View Comments Steve Matt McGrath, Ashlie Atkinson and Francisco Pryor Garat have joined the cast of Steve off-Broadway. They join the previously announced Mario Cantone, Jerry Dixon and Malcolm Gets. Cynthia Nixon will direct the world premiere of Mark Gerrard’s play, which begins performances on November 3 at the Romulus Linney Courtyard Theatre at the Pershing Square Signature Center.McGrath can currently be seen in The Legend of Georgia McBride off-Broadway. His previous credits include Cabaret, A Streetcar Named Desire and Hedwig and the Angry Inch. Atkinson made her Broadway debut in The Ritz. Steve marks Garat’s off-Broadway debut.Steve follows Steven (McGrath), a failed Broadway chorus boy turned stay-at-home dad. As he celebrates his birthday, he faces fear and uncertainty. He worries that Stephen (Gets), his partner of 14 years, is cheating on him, his best friend is dying of cancer and he questions what he’s done with his life. Additional casting and creative team for the bittersweet comedy will be announced later.The New Group production will open officially on November 18 and run through December 27. It will feature set design by Allen Moyer, costumes by Tom Broecker, lighting design by Eric Southern and sound design by Olivia Sebesky. Related Shows Show Closed This production ended its run on Jan. 3, 2016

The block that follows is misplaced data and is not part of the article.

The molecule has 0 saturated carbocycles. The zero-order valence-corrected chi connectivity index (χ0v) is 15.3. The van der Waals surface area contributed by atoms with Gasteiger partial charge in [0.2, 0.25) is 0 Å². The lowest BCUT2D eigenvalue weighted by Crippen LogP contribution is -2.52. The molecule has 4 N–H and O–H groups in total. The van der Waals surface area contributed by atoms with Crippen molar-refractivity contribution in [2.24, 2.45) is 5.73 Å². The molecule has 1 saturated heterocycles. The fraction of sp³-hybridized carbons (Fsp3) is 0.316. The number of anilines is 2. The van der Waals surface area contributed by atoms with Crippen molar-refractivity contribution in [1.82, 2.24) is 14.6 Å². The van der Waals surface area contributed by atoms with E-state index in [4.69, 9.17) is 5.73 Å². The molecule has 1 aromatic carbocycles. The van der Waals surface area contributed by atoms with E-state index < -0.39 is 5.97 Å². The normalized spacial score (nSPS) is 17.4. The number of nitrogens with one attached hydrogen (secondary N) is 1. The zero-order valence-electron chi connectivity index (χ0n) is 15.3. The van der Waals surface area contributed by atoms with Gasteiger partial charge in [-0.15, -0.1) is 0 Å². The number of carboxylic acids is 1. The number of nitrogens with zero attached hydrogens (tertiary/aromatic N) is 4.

Recent reports of unsafe levels of contaminants on fruits and vegetables have Americans looking more closely at fresh produce, especially imports.”We used to not have to worry about bacteria on fruits and vegetables,” said Judy Harrison, a University of Georgia Extension Service food safety scientist. “But we know now that we’ve had some outbreaks with unpasteurized juices and ciders.” Food scientists say the United States has the safest and most ample food supply in the world. Yet Americans are constantly looking for ways to make it even safer. “We have calls from people who want to know if they need to wash produce in detergent, bleach or special rinses,” Harrison said. For most people, she said, the answer is no. “You actually can do more harm than good” by using such rinses, she said. Making sure your fresh fruits and vegetables are safe isn’t that complicated a matter, she said. Just wash them thoroughly in clean water. Remove and discard the outer leaves from green, leafy vegetables and wash one or two leaves at a time. “You can peel other fruits and vegetables to eliminate surface bacterial contamination,” Harrison said. “When you peel, however, you lose some of the fiber. So you’re better off to just wash thoroughly using running tap water.” Name recognition also counts in the produce section. “When you’re choosing fruits and vegetables, try to choose those from a name-brand, reputable company,” Harrison said. “They tend to have more strict control measures in place to insure the sanitation and safety of their foods.”